Even before getting into the car, gearheads will notice a few things about the new pony.
This test-drive car’s sticker price was $38,890, and for that much money, my feelings about the interior were mixed. The seats were excellent, very comfortable and with lots of leather trim and electronic adjustment options. The dash had really attractive retro-style gauges, although it also had a plastic look and feel, and drivers don’t want plastic at that price.
The highlight of the interior is its glass skylight that almost fills the roof, stretching to the back window. It lets in an amazing amount of light, making the interior feel remarkably open. A shade can be pulled across if the sun is too bright. It’s a $2,000 option, but one I would go for.
The rear seats are very small. Children and the vertically challenged would be fine. A briefcase and a laptop will fit just perfectly, too.
The louvers that cover the rear side windows look awesome from the outside. I found they seriously hampered rear-quarter vision, though, even though the side mirrors are very large.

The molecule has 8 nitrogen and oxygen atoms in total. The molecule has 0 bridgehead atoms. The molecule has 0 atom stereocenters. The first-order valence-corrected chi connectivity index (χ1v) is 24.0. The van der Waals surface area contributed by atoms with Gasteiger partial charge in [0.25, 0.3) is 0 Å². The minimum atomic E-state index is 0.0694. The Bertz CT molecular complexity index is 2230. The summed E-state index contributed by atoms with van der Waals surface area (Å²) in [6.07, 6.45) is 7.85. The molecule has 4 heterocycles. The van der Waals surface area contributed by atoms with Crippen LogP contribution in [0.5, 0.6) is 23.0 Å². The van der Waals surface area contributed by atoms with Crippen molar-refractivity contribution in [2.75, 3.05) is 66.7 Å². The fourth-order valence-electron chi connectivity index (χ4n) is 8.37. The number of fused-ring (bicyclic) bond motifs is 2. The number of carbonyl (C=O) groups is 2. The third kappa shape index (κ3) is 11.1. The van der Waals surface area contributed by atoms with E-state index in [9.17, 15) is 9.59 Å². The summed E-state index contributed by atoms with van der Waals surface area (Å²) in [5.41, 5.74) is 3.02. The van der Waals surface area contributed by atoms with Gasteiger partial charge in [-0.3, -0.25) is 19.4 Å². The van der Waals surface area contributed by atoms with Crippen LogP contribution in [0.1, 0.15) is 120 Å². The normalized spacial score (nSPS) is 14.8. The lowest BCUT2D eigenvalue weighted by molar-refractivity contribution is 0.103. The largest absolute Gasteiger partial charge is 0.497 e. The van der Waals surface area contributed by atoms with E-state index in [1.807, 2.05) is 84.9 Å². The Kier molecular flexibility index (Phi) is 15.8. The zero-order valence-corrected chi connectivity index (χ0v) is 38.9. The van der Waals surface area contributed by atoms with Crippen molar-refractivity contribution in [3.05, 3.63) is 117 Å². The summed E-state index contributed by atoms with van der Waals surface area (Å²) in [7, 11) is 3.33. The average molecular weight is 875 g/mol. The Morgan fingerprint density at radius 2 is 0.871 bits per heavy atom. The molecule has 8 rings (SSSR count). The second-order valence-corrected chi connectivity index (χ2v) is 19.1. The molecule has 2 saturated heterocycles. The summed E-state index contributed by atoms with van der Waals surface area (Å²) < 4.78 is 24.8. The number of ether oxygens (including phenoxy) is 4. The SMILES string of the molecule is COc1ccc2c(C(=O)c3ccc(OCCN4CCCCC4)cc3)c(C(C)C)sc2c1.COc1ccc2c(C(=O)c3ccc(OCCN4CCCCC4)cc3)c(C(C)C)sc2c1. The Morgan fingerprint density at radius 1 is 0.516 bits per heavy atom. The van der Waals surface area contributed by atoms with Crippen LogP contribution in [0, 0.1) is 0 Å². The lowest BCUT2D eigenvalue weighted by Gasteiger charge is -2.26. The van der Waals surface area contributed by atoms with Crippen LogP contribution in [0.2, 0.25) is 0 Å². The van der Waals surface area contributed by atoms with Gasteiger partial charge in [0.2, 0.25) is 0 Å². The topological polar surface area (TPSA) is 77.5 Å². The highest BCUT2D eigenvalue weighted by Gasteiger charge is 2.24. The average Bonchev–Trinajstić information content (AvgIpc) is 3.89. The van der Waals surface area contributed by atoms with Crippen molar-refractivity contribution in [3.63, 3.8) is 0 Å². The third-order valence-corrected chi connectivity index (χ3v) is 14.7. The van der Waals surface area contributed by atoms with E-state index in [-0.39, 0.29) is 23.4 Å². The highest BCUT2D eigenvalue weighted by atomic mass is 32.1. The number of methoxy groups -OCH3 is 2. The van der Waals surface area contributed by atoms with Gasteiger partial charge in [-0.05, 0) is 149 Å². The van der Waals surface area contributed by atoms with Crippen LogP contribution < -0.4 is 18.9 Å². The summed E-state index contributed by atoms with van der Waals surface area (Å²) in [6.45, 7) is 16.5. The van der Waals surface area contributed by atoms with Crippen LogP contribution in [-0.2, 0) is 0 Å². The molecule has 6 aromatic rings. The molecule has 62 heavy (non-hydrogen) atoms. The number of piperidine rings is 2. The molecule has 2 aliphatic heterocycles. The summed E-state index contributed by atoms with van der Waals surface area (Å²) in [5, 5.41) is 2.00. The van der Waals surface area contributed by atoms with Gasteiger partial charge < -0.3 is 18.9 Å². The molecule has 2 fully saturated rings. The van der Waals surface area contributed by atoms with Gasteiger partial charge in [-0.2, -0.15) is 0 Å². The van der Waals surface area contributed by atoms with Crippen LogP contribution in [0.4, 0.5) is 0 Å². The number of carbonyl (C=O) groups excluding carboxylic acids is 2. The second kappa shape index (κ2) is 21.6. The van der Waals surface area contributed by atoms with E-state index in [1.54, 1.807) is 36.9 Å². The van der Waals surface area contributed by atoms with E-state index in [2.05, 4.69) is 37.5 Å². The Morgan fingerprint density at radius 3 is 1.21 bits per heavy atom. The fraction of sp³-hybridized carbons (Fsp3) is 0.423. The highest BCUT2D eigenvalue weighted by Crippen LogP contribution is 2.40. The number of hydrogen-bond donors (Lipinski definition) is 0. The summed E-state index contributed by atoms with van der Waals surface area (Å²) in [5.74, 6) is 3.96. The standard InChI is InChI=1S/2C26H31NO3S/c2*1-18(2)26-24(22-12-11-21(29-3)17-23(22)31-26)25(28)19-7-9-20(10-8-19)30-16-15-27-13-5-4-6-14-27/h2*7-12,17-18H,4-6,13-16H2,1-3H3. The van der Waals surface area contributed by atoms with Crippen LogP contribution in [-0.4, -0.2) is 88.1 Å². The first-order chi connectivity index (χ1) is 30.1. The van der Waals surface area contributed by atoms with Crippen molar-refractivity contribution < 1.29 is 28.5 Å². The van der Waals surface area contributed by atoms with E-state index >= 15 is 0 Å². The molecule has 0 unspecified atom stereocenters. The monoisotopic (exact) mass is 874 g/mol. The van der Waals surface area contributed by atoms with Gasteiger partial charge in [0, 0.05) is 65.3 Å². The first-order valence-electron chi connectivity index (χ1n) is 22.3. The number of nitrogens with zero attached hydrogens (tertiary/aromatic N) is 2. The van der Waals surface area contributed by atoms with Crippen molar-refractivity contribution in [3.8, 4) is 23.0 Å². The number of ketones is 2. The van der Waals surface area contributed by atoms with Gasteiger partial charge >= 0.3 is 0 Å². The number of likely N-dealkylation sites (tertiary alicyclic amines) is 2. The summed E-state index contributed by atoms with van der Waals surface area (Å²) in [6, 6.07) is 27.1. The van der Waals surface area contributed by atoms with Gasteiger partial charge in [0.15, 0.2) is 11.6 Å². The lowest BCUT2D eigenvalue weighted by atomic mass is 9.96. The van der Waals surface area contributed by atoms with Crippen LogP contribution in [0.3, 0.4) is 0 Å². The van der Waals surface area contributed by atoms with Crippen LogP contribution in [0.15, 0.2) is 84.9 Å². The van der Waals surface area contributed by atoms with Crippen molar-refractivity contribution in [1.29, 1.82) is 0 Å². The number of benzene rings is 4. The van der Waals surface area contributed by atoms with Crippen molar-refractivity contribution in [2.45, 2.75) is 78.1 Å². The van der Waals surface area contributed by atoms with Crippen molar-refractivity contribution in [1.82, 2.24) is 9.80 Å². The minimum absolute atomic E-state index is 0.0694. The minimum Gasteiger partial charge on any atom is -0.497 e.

But they look so cool, I’d probably get them anyway if I were buying the car.
Bollman really liked the look of the new car.
“It’s very athletic-looking with an aggressive stance,” he said. “I really think Ford pulled the retro look off pretty well with the new car, but were able to allow it to be its own car. It’s a new enough look to attract people on its looks alone, but also appeal to the Mustang lovers as a tribute to the past cars.”
He particularly liked the black rear grill like the one he has one his ’69.
His approval is quite a compliment from a guy who is one of only 50 owners of a specially built drag racer put out in 2008, the Cobra Jet, as a tribute to 20th anniversary of the first time Ford offered a race version.
The new body even improves on the looks of that car, Bollman said.
Love that vroom
As I started the car, two things happened.
A big smile spread across my face as the V8 growled to life. I’m a real sucker for a nice-sounding car, and Ford really got the sound right on this car, partly because all manufacturers have learned to tune the exhaust for specific sound characteristics.
The other thing was that a Bayshore technician made a point of showing me how to turn the traction control on, a good sign to a car nut. I will admit that I am biased toward a car that’s a great handler when the road gets twisty.